The Kangerluarsuk Zinc-Lead-Silver Project, Central West Greenland
Located approximately 60 km northeast of the settlement of Uummannaq, 225 km north of the city of Ilulissat and 800 km north of the capital, Nuuk, the Kangerluarsuk project covers an area of 692 sq km in Central West Greenland. The project flanks the Kangerluarsuk fjord and comprises of two 100% owned exclusive mineral exploration licences, namely MEL 2011/31 (107 sq km) and MEL 2020/06 (586 sq km).
Central West Greenland is one of the most economically vibrant areas of Greenland, serviced by excellent modern infrastructure. Bluejay’s activities at Kangerluarsuk and Disko-Nuussuaq are supported by its in-country logistical hub, consisting of an office, warehousing and storage facilities, based in Illulissat (the municipal seat and largest city of the Avannaata municipality).
As part of the largest infrastructure investment in Greenland’s history, the international airport at Ilulissat is being upgraded with construction beginning on a new terminal building and 2,200 m runway capable of accepting much larger aircraft. Ilulissat also benefits from a deep-water container port. Closer to the project area, there is a permanently staffed domestic airport at Qaarsut and a heliport at Uummannaq.
Both licences are held by Disko Exploration Ltd., a 100% owned subsidiary of Bluejay Mining plc. Licence MEL 2011/31 was formally held by Avannaa Exploration Ltd (hereafter “Avannaa”). Bluejay acquired this licence in January 2017 when it purchased Avannaa and its exploration assets in an all share transaction with Cairn Energy plc.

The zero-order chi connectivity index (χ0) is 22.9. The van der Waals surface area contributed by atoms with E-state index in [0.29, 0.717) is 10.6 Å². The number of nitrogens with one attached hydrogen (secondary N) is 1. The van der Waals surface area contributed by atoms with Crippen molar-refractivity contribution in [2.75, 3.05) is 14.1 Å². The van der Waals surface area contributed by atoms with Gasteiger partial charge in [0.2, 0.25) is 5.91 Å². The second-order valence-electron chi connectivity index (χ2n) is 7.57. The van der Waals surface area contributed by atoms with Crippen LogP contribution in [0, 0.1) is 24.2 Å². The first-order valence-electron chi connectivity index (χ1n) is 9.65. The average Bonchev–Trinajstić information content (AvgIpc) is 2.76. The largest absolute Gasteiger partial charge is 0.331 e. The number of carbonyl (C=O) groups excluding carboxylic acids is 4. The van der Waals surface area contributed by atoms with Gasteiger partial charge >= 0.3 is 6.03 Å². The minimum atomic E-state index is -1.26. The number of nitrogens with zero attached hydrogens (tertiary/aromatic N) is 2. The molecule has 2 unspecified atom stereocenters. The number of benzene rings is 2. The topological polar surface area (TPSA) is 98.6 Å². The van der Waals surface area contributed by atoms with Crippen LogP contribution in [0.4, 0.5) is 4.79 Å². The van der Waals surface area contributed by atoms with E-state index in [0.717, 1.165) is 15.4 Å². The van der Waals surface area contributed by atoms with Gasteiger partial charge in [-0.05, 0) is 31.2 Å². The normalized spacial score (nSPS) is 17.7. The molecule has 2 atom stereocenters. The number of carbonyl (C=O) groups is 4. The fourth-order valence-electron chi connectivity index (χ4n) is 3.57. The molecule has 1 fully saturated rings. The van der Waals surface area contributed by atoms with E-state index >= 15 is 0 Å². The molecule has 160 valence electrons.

Owing to the potential the Company recognises in the Karrat Group metasedimentary basin, Bluejay further increased its landholdings at Kangerluarsuk five-fold through applying for MEL 2020/06 in October 2019 (refer to Bluejay RNS dated 21st October 2019) and was awarded the licence by the Greenlandic Mineral Licence and Safety Authority in January 2020 (refer to Bluejay RNS dated 27th January 2020).
Kangerluarsuk is situated within the Paleoproterozoic (1.8 – 2.0 Ga) Karrat Group, a major meta-sedimentary basin that formed in an epicratonic rift and sag setting within the larger Rinkian mobile belt that extends into the Foxe Belt in NE Canada.
The Karrat Group is an approximately 8.5 km thick siliciclastic-carbonate-volcanic succession metamorphosed at greenschist to lower amphibolite facies conditions, and unconformably overlies reworked Archean (2.7 – 3 Ga) orthogneisses of the Rae Craton. The succession is separated into the upper and lower Karrat Group, with the lower comprising of the Qeqertarssuaq Fm., whereas the Mârmorilik, Qaarsukassak, Kangilleq, and Nûkavsak formations comprise the upper Karrat Group. The contact between the upper and lower groups is marked by an erosional unconformity. The recently defined Qaarsukasak Fm., that hosts the mineralisation at Kangerluarsuk is characterised by basal siliciclastic rocks, followed by calcite marble, and shales. This formation is considered to correlate with the Mârmorilik Fm., to the south that hosts the former Black Angel mine. The two formations are interpreted as being deposited contemporaneously but within separate sub-basins separated by a basement topographic high on Alfred Wegener Halvø.